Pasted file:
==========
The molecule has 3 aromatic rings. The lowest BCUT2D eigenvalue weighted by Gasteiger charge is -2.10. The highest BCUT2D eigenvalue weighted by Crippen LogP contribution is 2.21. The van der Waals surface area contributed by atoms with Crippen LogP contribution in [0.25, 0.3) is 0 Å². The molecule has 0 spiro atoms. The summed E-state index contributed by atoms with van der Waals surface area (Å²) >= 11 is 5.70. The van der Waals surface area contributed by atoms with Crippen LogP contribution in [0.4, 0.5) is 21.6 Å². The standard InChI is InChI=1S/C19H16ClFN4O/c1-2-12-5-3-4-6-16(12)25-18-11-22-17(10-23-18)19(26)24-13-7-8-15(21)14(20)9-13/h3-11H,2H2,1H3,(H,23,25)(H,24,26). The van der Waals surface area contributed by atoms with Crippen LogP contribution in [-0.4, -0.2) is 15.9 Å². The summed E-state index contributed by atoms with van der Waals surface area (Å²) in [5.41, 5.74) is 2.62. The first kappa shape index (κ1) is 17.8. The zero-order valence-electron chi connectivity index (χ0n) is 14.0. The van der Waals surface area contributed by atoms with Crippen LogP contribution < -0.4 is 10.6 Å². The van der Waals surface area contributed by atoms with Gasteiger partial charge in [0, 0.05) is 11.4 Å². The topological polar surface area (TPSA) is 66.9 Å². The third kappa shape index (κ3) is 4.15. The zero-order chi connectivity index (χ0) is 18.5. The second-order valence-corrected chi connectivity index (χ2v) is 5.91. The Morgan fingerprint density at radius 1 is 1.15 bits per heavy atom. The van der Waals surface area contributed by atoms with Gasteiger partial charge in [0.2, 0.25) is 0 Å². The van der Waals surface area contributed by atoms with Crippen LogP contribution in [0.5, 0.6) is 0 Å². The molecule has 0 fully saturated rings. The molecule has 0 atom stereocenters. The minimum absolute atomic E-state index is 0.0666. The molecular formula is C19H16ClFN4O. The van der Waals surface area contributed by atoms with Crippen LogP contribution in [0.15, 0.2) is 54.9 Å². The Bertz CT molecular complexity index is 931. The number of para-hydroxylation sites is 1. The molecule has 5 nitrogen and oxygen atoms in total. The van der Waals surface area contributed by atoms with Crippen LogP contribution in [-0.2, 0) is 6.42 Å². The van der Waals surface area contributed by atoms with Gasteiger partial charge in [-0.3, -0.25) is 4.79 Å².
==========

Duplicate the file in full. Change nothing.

The molecule has 3 aromatic rings. The lowest BCUT2D eigenvalue weighted by Gasteiger charge is -2.10. The highest BCUT2D eigenvalue weighted by Crippen LogP contribution is 2.21. The van der Waals surface area contributed by atoms with Crippen LogP contribution in [0.25, 0.3) is 0 Å². The molecule has 0 spiro atoms. The summed E-state index contributed by atoms with van der Waals surface area (Å²) >= 11 is 5.70. The van der Waals surface area contributed by atoms with Crippen LogP contribution in [0.4, 0.5) is 21.6 Å². The standard InChI is InChI=1S/C19H16ClFN4O/c1-2-12-5-3-4-6-16(12)25-18-11-22-17(10-23-18)19(26)24-13-7-8-15(21)14(20)9-13/h3-11H,2H2,1H3,(H,23,25)(H,24,26). The van der Waals surface area contributed by atoms with Crippen LogP contribution in [-0.4, -0.2) is 15.9 Å². The summed E-state index contributed by atoms with van der Waals surface area (Å²) in [5.41, 5.74) is 2.62. The first kappa shape index (κ1) is 17.8. The zero-order valence-electron chi connectivity index (χ0n) is 14.0. The van der Waals surface area contributed by atoms with Crippen LogP contribution < -0.4 is 10.6 Å². The van der Waals surface area contributed by atoms with Gasteiger partial charge in [0, 0.05) is 11.4 Å². The topological polar surface area (TPSA) is 66.9 Å². The third kappa shape index (κ3) is 4.15. The zero-order chi connectivity index (χ0) is 18.5. The second-order valence-corrected chi connectivity index (χ2v) is 5.91. The Morgan fingerprint density at radius 1 is 1.15 bits per heavy atom. The van der Waals surface area contributed by atoms with Gasteiger partial charge in [0.2, 0.25) is 0 Å². The van der Waals surface area contributed by atoms with Crippen LogP contribution in [0.5, 0.6) is 0 Å². The molecule has 0 fully saturated rings. The molecule has 0 atom stereocenters. The minimum absolute atomic E-state index is 0.0666. The molecular formula is C19H16ClFN4O. The van der Waals surface area contributed by atoms with Crippen LogP contribution in [0.15, 0.2) is 54.9 Å². The Bertz CT molecular complexity index is 931. The number of para-hydroxylation sites is 1. The molecule has 5 nitrogen and oxygen atoms in total. The van der Waals surface area contributed by atoms with Crippen LogP contribution in [-0.2, 0) is 6.42 Å². The van der Waals surface area contributed by atoms with Gasteiger partial charge in [-0.3, -0.25) is 4.79 Å².